Publishing Packages

elba dependencies can be hosted on registries, which are online package repositories which host packages (think or npm) that are associated with indices. The process of publishing a package involves multiple steps (some of which are handled for you).

Package registries are specified in the configuration of an index; for users, this means a registry can be added by just adding the corresponding package index. See the relevant reference docs for more details.

Logging in

Before you can upload a package to a registry, you must be authenticated with that registry. Each package registry might do authentication in a slightly different way, but all authentication systems revolve around you being given an authentication token which can be used in the elba command-line interface.

For the official registry, logging in can be done by clicking the “Log in” button at the top of the page and authenticating with Github (other authentication methods aren’t currently being implemented, but we’re open to contributions!). After this is done, you can add an auth token which can be used to log into the elba cli.

For any other potential registries, the process might differ, but the end result should be that you get an auth token.

In order to log into a registry, use the elba login subcommand. If you have multiple indices specified in your configuration, you can specify the index to use with the --index flag. For example:

$ elba login a67fc893bccfea2141 --index index+git+

Otherwise, elba will use the default index (the first index specified in configuration).

Login information is saved to the logins.toml file in the platform- specific data directory:

  • On Linux, this is either $XDG_DATA_HOME/elba or ~/.local/share/elba.
  • On Windows, this is at %ROAMINGAPPDATA\elba.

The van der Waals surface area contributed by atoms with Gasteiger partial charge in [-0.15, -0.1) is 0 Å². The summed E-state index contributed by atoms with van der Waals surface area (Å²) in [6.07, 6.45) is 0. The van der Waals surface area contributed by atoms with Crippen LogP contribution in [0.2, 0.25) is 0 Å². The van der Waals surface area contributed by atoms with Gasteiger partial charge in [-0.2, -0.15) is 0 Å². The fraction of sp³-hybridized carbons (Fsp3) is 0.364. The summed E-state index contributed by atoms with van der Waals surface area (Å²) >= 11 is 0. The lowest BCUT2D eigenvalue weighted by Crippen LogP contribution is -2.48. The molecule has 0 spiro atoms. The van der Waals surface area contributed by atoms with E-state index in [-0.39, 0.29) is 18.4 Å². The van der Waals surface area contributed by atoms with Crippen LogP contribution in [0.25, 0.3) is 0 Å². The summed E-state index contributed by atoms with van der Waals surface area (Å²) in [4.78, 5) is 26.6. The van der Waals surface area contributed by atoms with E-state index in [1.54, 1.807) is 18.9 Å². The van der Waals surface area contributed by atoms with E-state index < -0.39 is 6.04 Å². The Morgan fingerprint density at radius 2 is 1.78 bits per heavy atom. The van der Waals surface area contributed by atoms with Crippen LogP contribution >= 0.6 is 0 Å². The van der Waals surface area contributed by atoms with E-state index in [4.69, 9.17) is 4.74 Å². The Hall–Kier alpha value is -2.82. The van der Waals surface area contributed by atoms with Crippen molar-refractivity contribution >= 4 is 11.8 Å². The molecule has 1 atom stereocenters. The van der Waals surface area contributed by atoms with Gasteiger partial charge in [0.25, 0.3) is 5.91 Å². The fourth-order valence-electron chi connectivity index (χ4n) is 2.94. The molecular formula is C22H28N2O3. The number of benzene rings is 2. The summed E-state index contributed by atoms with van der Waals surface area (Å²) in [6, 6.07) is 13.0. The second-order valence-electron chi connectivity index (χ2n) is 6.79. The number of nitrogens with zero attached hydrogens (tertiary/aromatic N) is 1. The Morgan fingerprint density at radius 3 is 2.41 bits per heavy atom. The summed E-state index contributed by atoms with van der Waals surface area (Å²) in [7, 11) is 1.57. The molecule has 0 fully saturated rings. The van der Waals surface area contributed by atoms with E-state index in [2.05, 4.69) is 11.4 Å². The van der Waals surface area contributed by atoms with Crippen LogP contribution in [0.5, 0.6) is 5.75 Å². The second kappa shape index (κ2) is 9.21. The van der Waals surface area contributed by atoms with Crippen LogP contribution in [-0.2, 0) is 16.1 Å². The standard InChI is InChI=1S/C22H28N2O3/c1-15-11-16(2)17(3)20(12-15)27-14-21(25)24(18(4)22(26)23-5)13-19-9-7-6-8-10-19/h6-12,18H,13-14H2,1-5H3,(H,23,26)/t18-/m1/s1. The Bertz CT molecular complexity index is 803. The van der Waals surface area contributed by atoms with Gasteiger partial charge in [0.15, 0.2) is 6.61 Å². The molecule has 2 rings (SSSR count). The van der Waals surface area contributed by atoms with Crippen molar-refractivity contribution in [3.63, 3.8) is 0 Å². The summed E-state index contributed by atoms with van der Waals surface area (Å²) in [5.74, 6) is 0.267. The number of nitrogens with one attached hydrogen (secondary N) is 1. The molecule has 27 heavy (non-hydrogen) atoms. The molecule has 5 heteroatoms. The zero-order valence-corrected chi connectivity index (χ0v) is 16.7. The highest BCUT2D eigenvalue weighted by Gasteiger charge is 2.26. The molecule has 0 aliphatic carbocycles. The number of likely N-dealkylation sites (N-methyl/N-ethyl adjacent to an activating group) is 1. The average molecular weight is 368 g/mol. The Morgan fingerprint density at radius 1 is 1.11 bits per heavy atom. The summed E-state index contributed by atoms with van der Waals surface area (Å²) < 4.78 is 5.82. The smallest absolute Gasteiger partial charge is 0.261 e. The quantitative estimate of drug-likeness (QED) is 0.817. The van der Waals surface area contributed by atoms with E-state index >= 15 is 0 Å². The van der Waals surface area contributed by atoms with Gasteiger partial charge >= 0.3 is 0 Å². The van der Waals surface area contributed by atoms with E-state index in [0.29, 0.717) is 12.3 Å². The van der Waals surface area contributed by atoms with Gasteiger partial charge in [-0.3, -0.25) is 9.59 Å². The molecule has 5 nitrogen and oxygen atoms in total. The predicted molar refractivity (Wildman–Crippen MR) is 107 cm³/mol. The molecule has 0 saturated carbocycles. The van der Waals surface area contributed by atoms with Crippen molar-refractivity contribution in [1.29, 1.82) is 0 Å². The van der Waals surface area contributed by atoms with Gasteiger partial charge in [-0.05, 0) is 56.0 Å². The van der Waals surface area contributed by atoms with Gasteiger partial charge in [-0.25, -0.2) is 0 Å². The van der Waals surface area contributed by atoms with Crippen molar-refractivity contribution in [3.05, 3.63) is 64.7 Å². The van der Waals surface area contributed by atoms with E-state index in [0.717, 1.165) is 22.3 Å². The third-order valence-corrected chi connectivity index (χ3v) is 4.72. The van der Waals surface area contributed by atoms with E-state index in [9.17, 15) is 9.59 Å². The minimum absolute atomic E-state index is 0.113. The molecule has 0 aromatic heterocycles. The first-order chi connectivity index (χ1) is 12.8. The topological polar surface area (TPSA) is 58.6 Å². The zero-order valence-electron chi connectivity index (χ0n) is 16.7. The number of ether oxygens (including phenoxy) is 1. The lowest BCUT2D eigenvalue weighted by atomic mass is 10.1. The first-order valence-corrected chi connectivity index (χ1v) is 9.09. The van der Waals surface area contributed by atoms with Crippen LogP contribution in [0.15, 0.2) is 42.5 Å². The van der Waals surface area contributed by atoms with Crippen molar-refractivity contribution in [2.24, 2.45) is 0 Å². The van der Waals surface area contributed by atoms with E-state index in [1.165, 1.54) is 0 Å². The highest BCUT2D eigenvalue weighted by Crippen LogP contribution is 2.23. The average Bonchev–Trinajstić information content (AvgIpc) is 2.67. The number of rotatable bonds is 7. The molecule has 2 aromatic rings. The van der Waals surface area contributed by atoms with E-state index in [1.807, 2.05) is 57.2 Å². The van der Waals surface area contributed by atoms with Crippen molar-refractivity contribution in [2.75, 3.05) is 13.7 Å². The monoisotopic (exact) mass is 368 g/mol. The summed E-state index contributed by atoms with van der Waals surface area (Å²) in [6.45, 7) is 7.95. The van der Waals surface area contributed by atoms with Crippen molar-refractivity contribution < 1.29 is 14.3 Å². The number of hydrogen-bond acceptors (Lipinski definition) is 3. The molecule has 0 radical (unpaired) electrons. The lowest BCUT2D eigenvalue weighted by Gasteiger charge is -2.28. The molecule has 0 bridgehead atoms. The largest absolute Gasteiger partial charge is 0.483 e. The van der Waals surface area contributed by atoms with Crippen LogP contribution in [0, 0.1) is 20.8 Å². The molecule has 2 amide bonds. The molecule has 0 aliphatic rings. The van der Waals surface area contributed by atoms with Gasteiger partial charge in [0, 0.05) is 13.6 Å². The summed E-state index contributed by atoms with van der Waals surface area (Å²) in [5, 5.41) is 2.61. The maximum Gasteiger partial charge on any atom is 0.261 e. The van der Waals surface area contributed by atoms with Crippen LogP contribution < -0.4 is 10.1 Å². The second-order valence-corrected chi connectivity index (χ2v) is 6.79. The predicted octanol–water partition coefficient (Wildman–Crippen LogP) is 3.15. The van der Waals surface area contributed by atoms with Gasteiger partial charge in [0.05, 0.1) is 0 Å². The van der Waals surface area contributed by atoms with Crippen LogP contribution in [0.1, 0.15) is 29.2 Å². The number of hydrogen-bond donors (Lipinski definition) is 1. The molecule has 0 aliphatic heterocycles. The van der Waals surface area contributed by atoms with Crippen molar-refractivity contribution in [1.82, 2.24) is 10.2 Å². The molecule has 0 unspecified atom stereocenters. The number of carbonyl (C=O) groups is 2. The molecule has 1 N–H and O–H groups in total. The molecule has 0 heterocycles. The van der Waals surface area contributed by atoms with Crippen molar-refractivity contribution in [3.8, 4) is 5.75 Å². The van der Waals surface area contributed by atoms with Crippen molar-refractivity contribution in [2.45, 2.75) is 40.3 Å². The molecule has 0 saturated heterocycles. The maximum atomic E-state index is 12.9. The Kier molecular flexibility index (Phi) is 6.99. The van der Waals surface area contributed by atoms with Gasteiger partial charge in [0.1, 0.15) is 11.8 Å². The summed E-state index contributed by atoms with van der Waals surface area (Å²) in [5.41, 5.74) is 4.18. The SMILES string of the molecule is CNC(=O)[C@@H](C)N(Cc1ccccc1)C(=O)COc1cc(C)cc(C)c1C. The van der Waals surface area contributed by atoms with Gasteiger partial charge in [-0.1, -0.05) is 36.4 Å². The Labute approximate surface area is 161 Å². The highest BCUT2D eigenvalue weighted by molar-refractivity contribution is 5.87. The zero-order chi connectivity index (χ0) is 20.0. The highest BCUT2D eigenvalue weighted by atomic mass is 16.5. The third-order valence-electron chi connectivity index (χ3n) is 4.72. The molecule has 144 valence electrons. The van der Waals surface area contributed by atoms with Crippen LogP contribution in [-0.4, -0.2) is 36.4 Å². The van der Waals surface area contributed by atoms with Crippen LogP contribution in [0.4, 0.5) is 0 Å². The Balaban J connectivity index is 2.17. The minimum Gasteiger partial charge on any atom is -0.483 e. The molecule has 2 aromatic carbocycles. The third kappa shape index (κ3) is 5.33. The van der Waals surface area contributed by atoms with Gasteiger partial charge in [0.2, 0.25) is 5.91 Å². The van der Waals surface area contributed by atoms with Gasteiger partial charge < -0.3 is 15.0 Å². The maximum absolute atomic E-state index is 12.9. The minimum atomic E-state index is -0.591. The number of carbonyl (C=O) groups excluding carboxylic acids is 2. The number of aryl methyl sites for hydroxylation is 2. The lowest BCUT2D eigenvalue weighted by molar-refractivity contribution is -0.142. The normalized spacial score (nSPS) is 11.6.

• On macOS, this is at ~/Library/Application/Support/elba.


Before a package is published, it must be compressed into a tarball with the tar.gz extension. The elba publish command will do this automatically for you; however, you can also do this step yourself with the elba package subcommand.

When run in an elba project directory or subdirectory, this command will build all targets of a project to make sure it builds successfully, then package the source code of the project into a tarball.

If you’d like to skip the verification process, you can pass the --no-verify flag to the command.

Ignoring files

In some cases, you might not want to include every file in the current directory in the tarball. For one thing, elba will automatically ignore any files specified in a .gitignore file in the current project. Additionally, you can specify files to ignore in the manifest file of your project, under the package.ignore key.

package.ignore is a list which accepts individual “lines” of a .gitignore files as list elements. An example is provided below:

# snip: other package metadata
# ignoring files that end with .out or .dev
ignore = ["*.out", "*.dev"]

Uploading a package

Uploading a package can be accomplished with the corresponding command: elba publish, which verifies that a package builds, packages it into a tarball, and uploads it to a registry. Similar to elba login, you can pass the --index flag to specify which index this command should apply to. Unlike elba package, you can’t disable package verification: all targets must build in order to upload your package to an index.

Yanking: for when things go wrong

After a package has been published to a package registry, there is no API endpoint or elba feature which allows for deleting a package (this circumvents the “left-pad” problem). However, there is a yanking feature (similar to, which lets you disable a version of a package from being dependended on or retrieved by any future package consumers.

The relevant subcommand is elba yank, and it takes one positional argument: the package and package version to yank, specified in the form group/name|version. It also takes the optional --index flag, like elba login and elba publish.

You can also provide the --unyank flag, which does exactly what it says on the tin.